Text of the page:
That case, too, involved a state law against discrimination based on sexual orientation in public accommodations. And there, too, the court ruled that enforcement of the law against the Boy Scouts was a violation of the group’s First Amendment right to “expressive association.”
But like the parade organizers, the Boy Scouts group was identified as a “private” organization and not engaged in a commercial activity when it barred inclusion of gay scouts and leaders. (And like the Boston parade organizers, the Boy Scouts of America association has subsequently agreed to allow openly gay members and leaders.)
At the same time the Supreme Court held the Boy Scouts could exclude a gay scout leader, it acknowledged its decisions in two cases involving public service organizations — decisions that held that “states have a compelling interest in eliminating discrimination against women in public accommodations … .”
“We have held that the freedom [of expressive association] could be overridden ‘by regulations adopted to serve compelling state interests, unrelated to the suppression of ideas, that cannot be achieved through means significantly less restrictive of associational freedoms.’”
But two non-LGBT related decisions in recent years could signal the court’s willingness to carve out more exceptions for free exercise exemptions: Hobby Lobby and Trinity.
In the 2014 decision of Sebelius v. Hobby Lobby, a 5-4 majority ruled that a federal law may not require a closely held commercial employer to provide health insurance coverage for contraception if that employer claims that to do so violates his or her personal religious beliefs.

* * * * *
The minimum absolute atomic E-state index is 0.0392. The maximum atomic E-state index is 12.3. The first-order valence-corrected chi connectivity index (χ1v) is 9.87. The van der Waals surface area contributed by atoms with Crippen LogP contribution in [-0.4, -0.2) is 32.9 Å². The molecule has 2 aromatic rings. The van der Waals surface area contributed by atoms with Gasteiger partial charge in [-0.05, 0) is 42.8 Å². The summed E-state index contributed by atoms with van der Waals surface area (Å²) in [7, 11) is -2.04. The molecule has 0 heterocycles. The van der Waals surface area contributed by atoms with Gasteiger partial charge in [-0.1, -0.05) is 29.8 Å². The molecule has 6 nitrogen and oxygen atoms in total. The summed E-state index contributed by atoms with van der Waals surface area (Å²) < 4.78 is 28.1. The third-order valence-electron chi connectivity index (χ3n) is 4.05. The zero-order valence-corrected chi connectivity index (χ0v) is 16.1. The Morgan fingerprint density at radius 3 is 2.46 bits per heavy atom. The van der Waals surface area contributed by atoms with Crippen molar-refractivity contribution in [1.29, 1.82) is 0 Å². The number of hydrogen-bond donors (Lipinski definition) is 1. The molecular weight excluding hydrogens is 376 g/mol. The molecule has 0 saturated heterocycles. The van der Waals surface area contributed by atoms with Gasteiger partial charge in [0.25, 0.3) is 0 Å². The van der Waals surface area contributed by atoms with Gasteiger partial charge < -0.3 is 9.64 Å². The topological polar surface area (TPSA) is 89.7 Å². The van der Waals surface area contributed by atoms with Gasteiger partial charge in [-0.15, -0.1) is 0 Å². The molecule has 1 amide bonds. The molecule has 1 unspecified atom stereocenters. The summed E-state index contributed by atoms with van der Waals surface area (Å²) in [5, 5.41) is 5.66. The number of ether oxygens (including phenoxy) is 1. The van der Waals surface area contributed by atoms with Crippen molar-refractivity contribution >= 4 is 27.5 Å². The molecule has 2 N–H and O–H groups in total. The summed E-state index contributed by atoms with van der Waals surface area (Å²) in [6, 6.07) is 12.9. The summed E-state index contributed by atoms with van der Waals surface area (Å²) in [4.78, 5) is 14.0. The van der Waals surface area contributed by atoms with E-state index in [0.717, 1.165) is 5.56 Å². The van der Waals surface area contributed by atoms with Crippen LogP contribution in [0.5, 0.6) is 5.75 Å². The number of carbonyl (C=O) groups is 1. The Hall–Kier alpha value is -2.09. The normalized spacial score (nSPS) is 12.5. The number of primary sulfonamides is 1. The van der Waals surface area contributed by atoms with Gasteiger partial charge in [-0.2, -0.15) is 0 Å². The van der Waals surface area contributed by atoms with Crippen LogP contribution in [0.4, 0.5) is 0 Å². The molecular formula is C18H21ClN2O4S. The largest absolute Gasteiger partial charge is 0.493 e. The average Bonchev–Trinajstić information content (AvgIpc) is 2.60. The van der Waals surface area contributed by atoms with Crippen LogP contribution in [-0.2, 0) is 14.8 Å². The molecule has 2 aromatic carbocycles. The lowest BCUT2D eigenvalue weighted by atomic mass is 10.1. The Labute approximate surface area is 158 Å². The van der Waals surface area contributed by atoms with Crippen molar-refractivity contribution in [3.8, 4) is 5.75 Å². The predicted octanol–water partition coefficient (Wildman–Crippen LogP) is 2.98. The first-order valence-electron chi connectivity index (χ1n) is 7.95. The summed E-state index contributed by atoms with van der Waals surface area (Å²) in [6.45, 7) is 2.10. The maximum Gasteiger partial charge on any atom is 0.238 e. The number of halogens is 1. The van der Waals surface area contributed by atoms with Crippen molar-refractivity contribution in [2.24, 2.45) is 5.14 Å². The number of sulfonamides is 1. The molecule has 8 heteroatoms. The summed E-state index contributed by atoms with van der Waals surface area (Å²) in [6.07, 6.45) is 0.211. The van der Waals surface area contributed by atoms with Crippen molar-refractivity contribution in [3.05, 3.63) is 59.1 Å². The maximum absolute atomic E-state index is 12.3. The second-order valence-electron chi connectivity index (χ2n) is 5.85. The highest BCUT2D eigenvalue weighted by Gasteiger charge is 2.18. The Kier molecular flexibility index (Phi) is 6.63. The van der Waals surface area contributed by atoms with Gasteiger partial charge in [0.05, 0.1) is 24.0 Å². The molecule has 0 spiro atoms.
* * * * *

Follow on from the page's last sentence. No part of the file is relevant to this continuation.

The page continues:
LGBT activists took some comfort from the majority’s statement that the ruling applies only to the contraception mandate, but they worried that the recent mistreatment of LGBT people in employment and other commercial settings made the ruling still very troubling.
And in June of this year, a 7-2 majority ruled in Trinity Lutheran v. Comer that a state’s denying funding to a school that “would have received [a state grant] but for the fact that
Trinity Lutheran is a church” violates the Free Exercise clause of the First Amendment. LGBT activists had argued the school should be denied state funding because the school exercised its religious beliefs against homosexuality and against other religions in determining which children it would exclude.
“For as long as we have had anti-discrimination laws we’ve had challenges,” said Samuel Bagenstos, a DOJ official under the Obama administration, during the ACLU’s press conference on the Masterpiece case. “… You could imagine any white supremacist business saying they discriminate against blacks because it sends a message … .”
In a brief to the Supreme Court on the Masterpiece case, Lambda Legal, Equality California and 11 other organizations detail numerous cases in which LGBT people have been discriminated against in the name of religion. They include a funeral home worker in Mississippi refusing to pick up the body of a deceased gay nursing home resident saying,
“This goes against everything I believe in. I’m a Christian.” And midwives who claimed their work was part of their ministry repeatedly turned down a lesbian couple in Tennessee, preparing to give birth to their child.
And “a California-resident lesbian couple was refused by a bed and breakfast in Hawaii, the owner telling them she ‘felt uncomfortable renting a room to homosexuals, citing her personal religious views.’”
“The risk of continued discrimination is particularly acute,” says the Lambda brief, “when those providing services to the public believe they are entitled, in the name of religion or free speech, to refuse service to others based on who they are.”
© 2017 by Keen News Service. All rights reserved.